Only twelve minutes of exercise each week is enough to stay fit, according to a new study in PLOS One.

The research, conducted by the Norwegian University of Science and Technology, found that four-minute bursts of vigorous physical activity three times each week could elevate oxygen intake levels as well as lower blood pressure and glucose levels.

The scientists said:

"Regular exercise training improves maximal oxygen uptake (VO2max), but the optimal intensity and volume necessary to obtain maximal benefit remains to be defined. A growing body of evidence suggests that exercise training with low-volume but high-intensity may be a time-efficient means to achieve health benefits."

For the current study, the investigators observed the impact of different exercise regimes. A total of 26 inactive, overweight, but otherwise healthy male subjects participated in the ten-week program.

The men were divided into two groups - one group (the 1-AIT group) exercised three times a week in four-minute sessions and the other group (the 4-AIT) undertook sixteen-minute sessions that were broken into four minute bouts.

Oxygen intake increased by comparable amounts in both groups. The four-minute group experienced a 10% increase, while the 16-minute group experienced a 13% increase.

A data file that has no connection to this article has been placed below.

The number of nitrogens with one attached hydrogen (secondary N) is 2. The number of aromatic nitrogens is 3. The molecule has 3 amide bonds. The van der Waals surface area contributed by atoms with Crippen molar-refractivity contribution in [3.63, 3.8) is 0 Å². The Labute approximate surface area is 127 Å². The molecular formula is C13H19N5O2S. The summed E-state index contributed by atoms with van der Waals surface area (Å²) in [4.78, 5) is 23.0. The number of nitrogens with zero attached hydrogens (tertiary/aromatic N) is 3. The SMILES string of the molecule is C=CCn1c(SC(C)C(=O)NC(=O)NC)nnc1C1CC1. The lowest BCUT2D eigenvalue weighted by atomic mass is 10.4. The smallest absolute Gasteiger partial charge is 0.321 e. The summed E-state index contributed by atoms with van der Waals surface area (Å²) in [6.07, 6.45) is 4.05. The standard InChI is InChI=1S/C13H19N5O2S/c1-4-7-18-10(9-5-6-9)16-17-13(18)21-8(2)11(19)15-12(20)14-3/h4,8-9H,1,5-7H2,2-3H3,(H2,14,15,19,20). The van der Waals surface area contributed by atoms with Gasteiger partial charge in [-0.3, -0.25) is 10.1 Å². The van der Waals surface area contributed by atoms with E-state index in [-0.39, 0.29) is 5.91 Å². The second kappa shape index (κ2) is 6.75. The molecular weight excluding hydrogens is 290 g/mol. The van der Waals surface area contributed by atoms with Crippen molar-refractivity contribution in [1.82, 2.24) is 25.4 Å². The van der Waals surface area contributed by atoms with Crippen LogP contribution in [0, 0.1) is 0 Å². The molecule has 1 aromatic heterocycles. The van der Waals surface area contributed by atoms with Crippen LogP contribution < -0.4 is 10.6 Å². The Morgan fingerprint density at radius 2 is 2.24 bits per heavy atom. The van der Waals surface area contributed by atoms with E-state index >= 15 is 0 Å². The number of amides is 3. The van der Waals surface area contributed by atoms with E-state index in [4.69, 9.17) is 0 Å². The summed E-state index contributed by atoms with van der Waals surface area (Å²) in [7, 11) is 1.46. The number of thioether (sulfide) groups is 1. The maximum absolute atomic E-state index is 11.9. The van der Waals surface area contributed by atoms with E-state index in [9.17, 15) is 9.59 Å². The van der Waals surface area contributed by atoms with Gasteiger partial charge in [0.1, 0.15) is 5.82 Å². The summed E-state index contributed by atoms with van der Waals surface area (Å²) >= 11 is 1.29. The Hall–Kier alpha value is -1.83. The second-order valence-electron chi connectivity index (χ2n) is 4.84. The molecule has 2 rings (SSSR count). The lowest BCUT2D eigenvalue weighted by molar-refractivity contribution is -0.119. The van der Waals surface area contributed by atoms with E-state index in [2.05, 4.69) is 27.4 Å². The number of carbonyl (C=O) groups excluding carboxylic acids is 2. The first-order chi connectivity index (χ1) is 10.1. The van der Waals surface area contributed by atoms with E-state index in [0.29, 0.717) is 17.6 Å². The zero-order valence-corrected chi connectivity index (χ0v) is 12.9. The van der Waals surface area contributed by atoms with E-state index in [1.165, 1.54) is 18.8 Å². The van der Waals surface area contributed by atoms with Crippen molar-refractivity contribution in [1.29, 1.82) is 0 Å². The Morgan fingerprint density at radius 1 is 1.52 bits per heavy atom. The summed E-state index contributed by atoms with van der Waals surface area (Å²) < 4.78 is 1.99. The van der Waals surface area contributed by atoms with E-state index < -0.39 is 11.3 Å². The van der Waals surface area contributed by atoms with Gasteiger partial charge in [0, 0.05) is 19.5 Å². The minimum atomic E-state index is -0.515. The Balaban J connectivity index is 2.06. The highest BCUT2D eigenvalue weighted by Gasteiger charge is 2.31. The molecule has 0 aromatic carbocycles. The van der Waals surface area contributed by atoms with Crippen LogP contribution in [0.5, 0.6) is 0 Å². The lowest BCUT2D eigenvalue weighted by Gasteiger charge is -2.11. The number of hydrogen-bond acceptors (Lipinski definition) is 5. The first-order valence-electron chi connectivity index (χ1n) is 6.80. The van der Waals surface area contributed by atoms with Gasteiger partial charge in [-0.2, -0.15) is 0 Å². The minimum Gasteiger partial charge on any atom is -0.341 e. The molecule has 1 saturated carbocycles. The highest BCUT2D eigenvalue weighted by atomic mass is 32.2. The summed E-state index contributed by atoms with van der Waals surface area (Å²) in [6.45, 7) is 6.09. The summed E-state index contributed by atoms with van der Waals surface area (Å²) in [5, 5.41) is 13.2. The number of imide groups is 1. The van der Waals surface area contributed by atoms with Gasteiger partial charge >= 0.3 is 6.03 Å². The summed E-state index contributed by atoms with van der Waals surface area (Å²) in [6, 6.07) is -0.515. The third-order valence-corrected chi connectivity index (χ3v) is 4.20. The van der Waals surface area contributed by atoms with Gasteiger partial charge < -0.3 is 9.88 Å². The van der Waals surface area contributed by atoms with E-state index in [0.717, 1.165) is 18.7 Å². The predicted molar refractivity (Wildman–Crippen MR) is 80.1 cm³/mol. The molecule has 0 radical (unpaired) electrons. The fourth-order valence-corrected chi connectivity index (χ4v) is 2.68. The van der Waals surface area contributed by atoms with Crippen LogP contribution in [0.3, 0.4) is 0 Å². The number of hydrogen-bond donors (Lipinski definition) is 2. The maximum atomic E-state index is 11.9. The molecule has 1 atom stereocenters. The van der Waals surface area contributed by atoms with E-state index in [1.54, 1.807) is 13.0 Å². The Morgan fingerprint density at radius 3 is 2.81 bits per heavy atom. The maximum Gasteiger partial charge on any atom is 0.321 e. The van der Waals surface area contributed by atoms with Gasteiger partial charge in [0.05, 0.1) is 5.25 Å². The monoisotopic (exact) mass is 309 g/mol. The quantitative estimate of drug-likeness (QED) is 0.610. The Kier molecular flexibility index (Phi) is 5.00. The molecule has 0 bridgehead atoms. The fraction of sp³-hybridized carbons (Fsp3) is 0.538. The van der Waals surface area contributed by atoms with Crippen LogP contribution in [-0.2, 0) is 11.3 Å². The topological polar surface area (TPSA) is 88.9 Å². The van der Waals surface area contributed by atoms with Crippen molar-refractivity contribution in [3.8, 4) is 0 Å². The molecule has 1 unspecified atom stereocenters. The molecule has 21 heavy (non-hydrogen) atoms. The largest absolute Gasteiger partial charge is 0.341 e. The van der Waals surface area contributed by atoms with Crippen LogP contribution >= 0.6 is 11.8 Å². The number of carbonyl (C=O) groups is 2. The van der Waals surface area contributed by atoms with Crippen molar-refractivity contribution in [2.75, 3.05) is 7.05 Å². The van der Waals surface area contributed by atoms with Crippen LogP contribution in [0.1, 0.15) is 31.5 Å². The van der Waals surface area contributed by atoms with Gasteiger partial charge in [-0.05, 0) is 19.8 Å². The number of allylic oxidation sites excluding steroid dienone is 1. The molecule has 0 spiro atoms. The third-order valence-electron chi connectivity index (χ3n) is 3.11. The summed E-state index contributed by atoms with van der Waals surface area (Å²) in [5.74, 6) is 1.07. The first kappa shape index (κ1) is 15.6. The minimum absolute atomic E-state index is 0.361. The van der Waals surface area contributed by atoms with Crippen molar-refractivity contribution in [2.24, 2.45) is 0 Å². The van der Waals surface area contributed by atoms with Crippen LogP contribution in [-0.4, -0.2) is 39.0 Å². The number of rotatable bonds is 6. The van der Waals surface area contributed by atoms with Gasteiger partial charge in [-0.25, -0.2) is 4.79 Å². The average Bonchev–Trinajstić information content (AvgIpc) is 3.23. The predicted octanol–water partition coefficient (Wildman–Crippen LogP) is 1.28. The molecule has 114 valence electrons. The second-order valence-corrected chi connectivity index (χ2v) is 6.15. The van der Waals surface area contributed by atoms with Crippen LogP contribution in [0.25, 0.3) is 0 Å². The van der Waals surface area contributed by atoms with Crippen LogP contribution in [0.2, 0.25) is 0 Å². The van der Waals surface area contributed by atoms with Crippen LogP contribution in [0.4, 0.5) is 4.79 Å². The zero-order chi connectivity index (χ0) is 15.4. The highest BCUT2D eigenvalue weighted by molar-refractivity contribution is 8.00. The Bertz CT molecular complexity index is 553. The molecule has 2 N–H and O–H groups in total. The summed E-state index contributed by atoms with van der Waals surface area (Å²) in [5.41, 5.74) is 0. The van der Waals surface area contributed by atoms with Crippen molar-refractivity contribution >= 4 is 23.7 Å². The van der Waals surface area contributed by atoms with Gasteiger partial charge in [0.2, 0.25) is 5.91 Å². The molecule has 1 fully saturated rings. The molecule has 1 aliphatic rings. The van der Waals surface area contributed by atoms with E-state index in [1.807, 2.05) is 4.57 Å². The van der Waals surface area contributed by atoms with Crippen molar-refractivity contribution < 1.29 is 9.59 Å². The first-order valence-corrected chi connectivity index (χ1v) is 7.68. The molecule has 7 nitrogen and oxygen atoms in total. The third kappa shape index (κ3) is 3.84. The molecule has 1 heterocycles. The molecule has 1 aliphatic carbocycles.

The 16-minute exercise group, however, were able to reduce cholesterol and body fat more successfully. A prior study in Mayo Clinic Health Letter showed that cholesterol levels are a telling indicator of diet and exercise.

A single session of strenuous physical activity performed three times every week may be a time-efficient strategy to improve fitness and lower blood pressure in healthy middle-aged people who were inactive in the past, according to the results.

Author Arnt Erik Tjønna said:

"A growing body of evidence suggests that exercise training with low-volume but high-intensity may be a time-efficient means to achieve health benefits.

The 1-AIT type of exercise training may be readily implemented as part of activities of daily living and could easily be translated into programs designed to improve public health."

Healthcare experts recently indicated that long, high endurance exercise may produce risks for physically unfit individuals. Therefore, this method of working out could help create a safer way of maintaining personal fitness.

A previous report by the Centers for Disease Control and Prevention (CDC) showed that only 20% of American adults are getting enough exercise.

A report from Trust for America's Health and the Robert Wood Johnson Foundation showed that obesity rates in the USA are holding steady for the first time in three decades.

Written by Sarah Glynn